WhatsApp gets a free upgrade that makes life simpler for iPhone owners

A new feature comes to WhatsApp on iOS

WhatsApp on iPhone
(Image credit: Rik Henderson / Future)
Quick Summary

The iOS version of WhatsApp has finally added Passkeys support, allowing iPhone owners to log back into their account using Face ID or Touch ID.

This makes the app more secure without needing two-factor authentication.

WhatsApp has announced that it's finally rolling out Passkeys for users on iOS, letting people log into their WhatsApp account using Face ID, Touch ID, or their passcode. 

This should heavily speed up the process of logging back into your account if you've been shunted out for whatever reason. 

WhatsApp initially announced this all the way back in October 2023, so it's been quite a while that we've been waiting, with the feature rolling out this week.

What are Passkeys?

Passkeys effectively work to make passwords irrelevant by using on-device authentication rather than doing so on the service's side. 

This means that your Face ID being verified by your iPhone, for example, is just as trustworthy to WhatsApp as it would be if you received and then typed in a two-factor authentication code by text message.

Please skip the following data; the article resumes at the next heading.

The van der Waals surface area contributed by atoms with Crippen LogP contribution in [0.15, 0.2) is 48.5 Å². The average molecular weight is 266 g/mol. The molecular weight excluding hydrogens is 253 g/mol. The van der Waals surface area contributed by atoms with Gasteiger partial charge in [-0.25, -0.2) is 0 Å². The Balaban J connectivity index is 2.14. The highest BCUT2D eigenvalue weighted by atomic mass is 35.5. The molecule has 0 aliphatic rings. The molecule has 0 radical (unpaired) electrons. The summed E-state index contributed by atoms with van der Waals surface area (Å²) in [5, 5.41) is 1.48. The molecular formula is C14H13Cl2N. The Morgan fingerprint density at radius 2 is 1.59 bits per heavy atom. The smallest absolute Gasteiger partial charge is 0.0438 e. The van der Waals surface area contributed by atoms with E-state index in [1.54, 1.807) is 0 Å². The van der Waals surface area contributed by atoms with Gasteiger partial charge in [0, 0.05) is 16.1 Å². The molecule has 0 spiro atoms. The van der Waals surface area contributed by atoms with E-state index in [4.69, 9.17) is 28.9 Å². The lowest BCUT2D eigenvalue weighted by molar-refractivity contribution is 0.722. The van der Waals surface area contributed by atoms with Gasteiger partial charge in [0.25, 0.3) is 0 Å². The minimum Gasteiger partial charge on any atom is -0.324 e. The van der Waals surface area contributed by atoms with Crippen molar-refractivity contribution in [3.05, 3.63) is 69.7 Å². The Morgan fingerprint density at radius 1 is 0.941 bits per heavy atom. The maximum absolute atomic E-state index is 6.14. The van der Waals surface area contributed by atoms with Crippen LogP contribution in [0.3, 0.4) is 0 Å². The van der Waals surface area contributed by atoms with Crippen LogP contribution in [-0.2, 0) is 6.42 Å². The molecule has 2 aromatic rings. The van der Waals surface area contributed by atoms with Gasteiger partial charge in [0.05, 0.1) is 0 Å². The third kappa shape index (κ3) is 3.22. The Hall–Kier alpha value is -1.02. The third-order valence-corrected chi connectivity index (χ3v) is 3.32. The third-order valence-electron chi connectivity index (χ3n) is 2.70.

WhatsApp says that the process to set up Passkeys is very simple. First, ensure you're on the latest version of the app. 

If that's all in place, you should be able to open WhatsApp, tap on the Settings cog at the bottom-right of your display, then tap on Account. 

From here there should be an option called Passkeys that you can turn on – if that doesn't appear in your list of options then the change probably hasn't quite finished rolling out to you. 

Passkeys have been around for a few years now, and Apple added support for them back in 2022, but it's only in the last year or so that really major services have started to support them actively. 

There are now hosts of big apps that let you use them for quicker logins, from eBay to Google and everything in between, so it's definitely a good time to start getting used to them if you haven't already.

One of the only downsides to this conversion, though, is that Passkeys are sometimes device-specific and only supported on certain hardware. So, while you might be able to use a Passkey to log into a service on your iPhone, that option might not exist when you log in on your computer.

This can cause a few headaches around remembering passwords that you increasingly rarely have to use, but these might get straightened out in time. 

Max Freeman-Mills

Max is a freelance writer with years of experience in tech and entertainment. He's also a gaming expert, both with the games themselves and in testing accessories and consoles, having flexed that expertise at Pocket-lint as a features editor. He has tested all manner of tech too, from headphones and speakers to apps and software.